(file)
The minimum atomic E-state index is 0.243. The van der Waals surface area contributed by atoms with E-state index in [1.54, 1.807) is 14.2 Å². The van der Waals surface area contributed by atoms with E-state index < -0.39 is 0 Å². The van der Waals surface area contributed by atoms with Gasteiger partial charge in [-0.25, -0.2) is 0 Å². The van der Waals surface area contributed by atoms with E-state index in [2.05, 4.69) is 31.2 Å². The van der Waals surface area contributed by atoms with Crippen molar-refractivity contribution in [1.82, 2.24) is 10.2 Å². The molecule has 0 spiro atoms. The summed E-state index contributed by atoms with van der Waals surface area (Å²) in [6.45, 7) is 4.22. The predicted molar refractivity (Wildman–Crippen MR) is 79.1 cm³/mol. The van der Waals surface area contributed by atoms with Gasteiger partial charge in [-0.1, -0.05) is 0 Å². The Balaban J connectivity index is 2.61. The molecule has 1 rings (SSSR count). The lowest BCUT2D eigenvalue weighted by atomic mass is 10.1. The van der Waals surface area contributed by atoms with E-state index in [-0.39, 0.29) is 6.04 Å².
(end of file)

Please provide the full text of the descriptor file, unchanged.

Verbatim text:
The minimum atomic E-state index is 0.243. The van der Waals surface area contributed by atoms with E-state index in [1.54, 1.807) is 14.2 Å². The van der Waals surface area contributed by atoms with E-state index < -0.39 is 0 Å². The van der Waals surface area contributed by atoms with Gasteiger partial charge in [-0.25, -0.2) is 0 Å². The van der Waals surface area contributed by atoms with E-state index in [2.05, 4.69) is 31.2 Å². The van der Waals surface area contributed by atoms with Crippen molar-refractivity contribution in [1.82, 2.24) is 10.2 Å². The molecule has 0 spiro atoms. The summed E-state index contributed by atoms with van der Waals surface area (Å²) in [6.45, 7) is 4.22. The predicted molar refractivity (Wildman–Crippen MR) is 79.1 cm³/mol. The van der Waals surface area contributed by atoms with Gasteiger partial charge in [-0.1, -0.05) is 0 Å². The Balaban J connectivity index is 2.61. The molecule has 1 rings (SSSR count). The lowest BCUT2D eigenvalue weighted by atomic mass is 10.1. The van der Waals surface area contributed by atoms with E-state index in [-0.39, 0.29) is 6.04 Å².